In addition to allowing Yosemite users to import username and passwords from Mozilla’s Firefox browser, Safari 8.0.2 fixes a few annoying issues, among them history not syncing across devices if iCloud Drive is disabled and another one prevent a saved password from being autofilled after two devices are added to iCloud Keychain.
The update is available through the Mac App Store’s Updates tab. A standalone installer should be available shortly from the Apple Support website. Safari 7.1.2 for OS X Mavericks and Safari 6.2.2 for OS X Mountain Lion were also released on Thursday. Read More
By Cody Lee on Nov 25, 2014
Good news Mac owners, the Parallels team is running another one of its popular software bundle promotions, meaning you can score some great software at a steep discount. This week’s bundle includes 7 Mac applications, offered at 78% off their original prices.
Headlining apps in the bundle are Parallels Desktop 10 and 1Password. Parallels is hands-down our favorite virtual machine software for running Windows on a Mac, and AgileBits’ 1Password made the top of our list of best password manager apps for Mac and iOS. Read More
By Sébastien Page on Nov 5, 2014
A couple weeks after getting my new iMac, I am still tweaking the preferences of many applications so they work the way I want them to. I recently shared a way to stop iPhoto from automatically launching when you plug your iPhone in, and today, I will share with you a similar tip to stop iTunes from automatically syncing when you connect your iPhone. As often with these specific settings, the solution is simple but it might not always be obvious to everyone.
There are actually two ways to go at it. The first method is device-specific, meaning that you can tell iTunes not to sync when a specific device (ie. your iPhone) is being plugged in. The other method works with any iOS device you plug in. Read More
By Sébastien Page on Oct 29, 2014
I’m still tweaking my new iMac so it behaves the way I want it to. While all my main apps have been installed and set up as needed, there is still all these little things that need to be finetuned. One of those things is file extensions.
By default, OS X hides the extensions of filenames. I imagine this is made to simplify the view for casual users, and I’m totally fine with that. However, I like to see the extensions of files on my desktop or in Finder, which allows me to use files differently depending on their extensions.
In this post, I will show you how to hide or show the extensions of filenames on a Mac in OS X Yosemite. Read More
By Christian Zibreg on Oct 28, 2014
Pocket, a read-later service, with a recent Mac app update has completed its support for Apple’s refreshed mobile and desktop operating systems.
According to developers last week, Pocket for Mac now includes Handoff and can send stuff to other apps that use the Mac’s new multi-purpose Share menu. It’s Pocket’s largest Mac update in over a year.
The iOS edition of Pocket has had Handoff support in place for weeks. And with Handoff now live in the Mac edition of Pocket, I’m not sure how I’ve managed to do without such a useful feature. I’m a huge, huge Pocket fan and use it every day to bookmark and save dozens of articles that I find during the day for later reading.
With Handoff implemented in both Pocket editions, I now am able to seamlessly continue reading an article right where I left off on any of my Apple devices (Bluetooth must be enabled).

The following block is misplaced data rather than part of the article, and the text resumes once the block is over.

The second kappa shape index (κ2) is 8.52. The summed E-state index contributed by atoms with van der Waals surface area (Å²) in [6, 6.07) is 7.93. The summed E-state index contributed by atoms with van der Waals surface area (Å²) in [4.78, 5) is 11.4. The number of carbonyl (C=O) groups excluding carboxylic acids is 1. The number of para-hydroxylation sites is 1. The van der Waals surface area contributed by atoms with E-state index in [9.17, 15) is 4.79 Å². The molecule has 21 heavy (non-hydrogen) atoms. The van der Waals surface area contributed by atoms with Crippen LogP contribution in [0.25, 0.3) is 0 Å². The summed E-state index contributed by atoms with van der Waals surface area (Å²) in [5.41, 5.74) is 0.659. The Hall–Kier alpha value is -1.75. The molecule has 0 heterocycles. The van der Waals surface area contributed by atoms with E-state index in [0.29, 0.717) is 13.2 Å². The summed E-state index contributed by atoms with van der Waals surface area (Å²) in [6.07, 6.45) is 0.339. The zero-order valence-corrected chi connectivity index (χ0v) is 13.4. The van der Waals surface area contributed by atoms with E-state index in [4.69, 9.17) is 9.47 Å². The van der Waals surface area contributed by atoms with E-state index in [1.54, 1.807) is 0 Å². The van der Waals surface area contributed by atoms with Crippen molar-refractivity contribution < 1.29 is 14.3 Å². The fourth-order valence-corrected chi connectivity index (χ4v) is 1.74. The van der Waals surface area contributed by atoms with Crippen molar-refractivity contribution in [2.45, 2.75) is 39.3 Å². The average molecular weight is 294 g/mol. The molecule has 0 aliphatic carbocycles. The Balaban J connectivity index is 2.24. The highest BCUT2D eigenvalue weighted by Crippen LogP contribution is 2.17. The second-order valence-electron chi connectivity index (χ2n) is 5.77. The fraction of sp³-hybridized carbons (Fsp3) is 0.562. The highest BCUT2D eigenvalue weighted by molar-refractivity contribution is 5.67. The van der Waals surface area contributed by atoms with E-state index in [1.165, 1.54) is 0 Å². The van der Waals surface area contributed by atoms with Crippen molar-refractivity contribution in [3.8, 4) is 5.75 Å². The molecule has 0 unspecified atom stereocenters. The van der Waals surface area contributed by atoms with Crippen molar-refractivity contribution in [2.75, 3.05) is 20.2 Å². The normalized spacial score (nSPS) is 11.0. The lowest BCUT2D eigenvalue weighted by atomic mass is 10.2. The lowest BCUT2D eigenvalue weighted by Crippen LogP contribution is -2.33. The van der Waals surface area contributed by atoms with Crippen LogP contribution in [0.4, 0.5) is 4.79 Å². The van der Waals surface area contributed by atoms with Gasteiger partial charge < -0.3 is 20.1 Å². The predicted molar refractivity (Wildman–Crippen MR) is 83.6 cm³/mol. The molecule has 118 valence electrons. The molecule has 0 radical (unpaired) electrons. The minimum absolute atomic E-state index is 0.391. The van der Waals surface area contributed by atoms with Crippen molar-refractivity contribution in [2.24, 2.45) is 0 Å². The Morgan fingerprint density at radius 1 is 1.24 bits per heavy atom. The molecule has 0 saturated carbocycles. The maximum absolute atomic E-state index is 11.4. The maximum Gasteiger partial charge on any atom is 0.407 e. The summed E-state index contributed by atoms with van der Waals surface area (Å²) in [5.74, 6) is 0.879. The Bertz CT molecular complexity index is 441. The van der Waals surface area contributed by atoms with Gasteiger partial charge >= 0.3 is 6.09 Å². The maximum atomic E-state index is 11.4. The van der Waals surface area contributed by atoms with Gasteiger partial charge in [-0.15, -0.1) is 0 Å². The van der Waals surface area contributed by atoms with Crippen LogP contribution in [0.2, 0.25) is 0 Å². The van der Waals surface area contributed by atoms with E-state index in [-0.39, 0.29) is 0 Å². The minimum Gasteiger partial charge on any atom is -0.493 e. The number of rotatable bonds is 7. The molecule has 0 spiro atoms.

It’s awesome and I couldn’t imagine my daily computing without Handoff. It’s the one feature I use the most, all the time. As I constantly move between my mobile and desktop devices, Handoff removes the friction completely without the mental burden of having to remember where I left off.
Handoff is tremendously convenient. It’s fun, easy to use, a time-saver and bridges the gap between desktop and mobile like no other technology before it. And it’s only getting started.
Pocket for Mac is available free of charge in the Mac App Store. Read More
By Sébastien Page on Oct 28, 2014
I just got my all new iMac with Retina 5K display last week and I’m still going through all the settings to have it behave the way I want. One thing I noticed is that every time it goes to sleep or the screen saver kicks in, my Mac will require me to enter my user password when I wake it up.
What is a great security feature if you work in an office is somewhat of an annoyance to me, simply because I work from home and no one except my wife ever gets to touch my computer, making this password an extra step that I don’t need.
In this post, I’ll show you how to stop OS X Yosemite from requiring a password after waking up your Mac. Read More
By Jeff Benjamin on Oct 25, 2014
OS X is known for its beautiful interface and beautiful app icons. It’s one of the things that really separates it from Windows and its bland look (although Windows has made significant strides in this regard as well).
At iDB, we often use app icon images as feature images for our posts, and videos. Fortunately, OS X makes it extremely easy to copy the app icons from all of our favorites apps, and export them as standalone images. In the following video walkthrough, I’ll show you how to do just that. Read More
By Jeff Benjamin on Oct 20, 2014
One of the most striking changes that you will notice when you first fire up OS X Yosemite is the system-wide font change. Apple’s previous desktop operating system releases, since 1999, used Lucida Grande as the system font.
Lucida Grande worked well on lower resolution screens, but as high resolution Retina Displays become more common, it’s starting to look out of place. To address the issue, Apple decided to adopt iOS’ system font of choice—Helvetica Neue—and make it the system font for OS X Yosemite. Read More
By Jeff Benjamin on Oct 19, 2014
As I discussed on Let’s Talk iOS episode 39, Bjango’s iStat Menus is one of my favorite Mac apps. It’s an app that places a wealth of system status information right in the Mac’s menu bar.
The same folks behind iStat Menus have come up with a new app geared towards OS X Yosemite. The app, which is cleverly entitled iStat Mini, places a simple widget in Notification Center’s Today View.
Like its big brother, iStat Mini allows you to quickly view the CPU usage, disk usage, and memory usage on your Mac. It also allows you to monitor your Mac’s upstream and downstream bandwidth.
Have a look at our 4K ultra-high resolution video walkthrough after the break for more details.
By Christian Zibreg on Oct 17, 2014
Wunderlist, an increasingly popular cross-platform to-do and task manager by German developer 6Wunderkinder, got updated both for iOS and OS X with cool new features.
The iOS edition now includes support for 1Password signing and the ability to see your to-dos in iCal while fixing UI issues on iPad and more.
The Mac edition has received a substantial Yosemite-ready refresh adding a more productive Today widget in the Notification Center, interactive push alerts, a more powerful “Add to Wunderlist” feature along with the complete Handoff experience for seamless moving between devices and more. Read More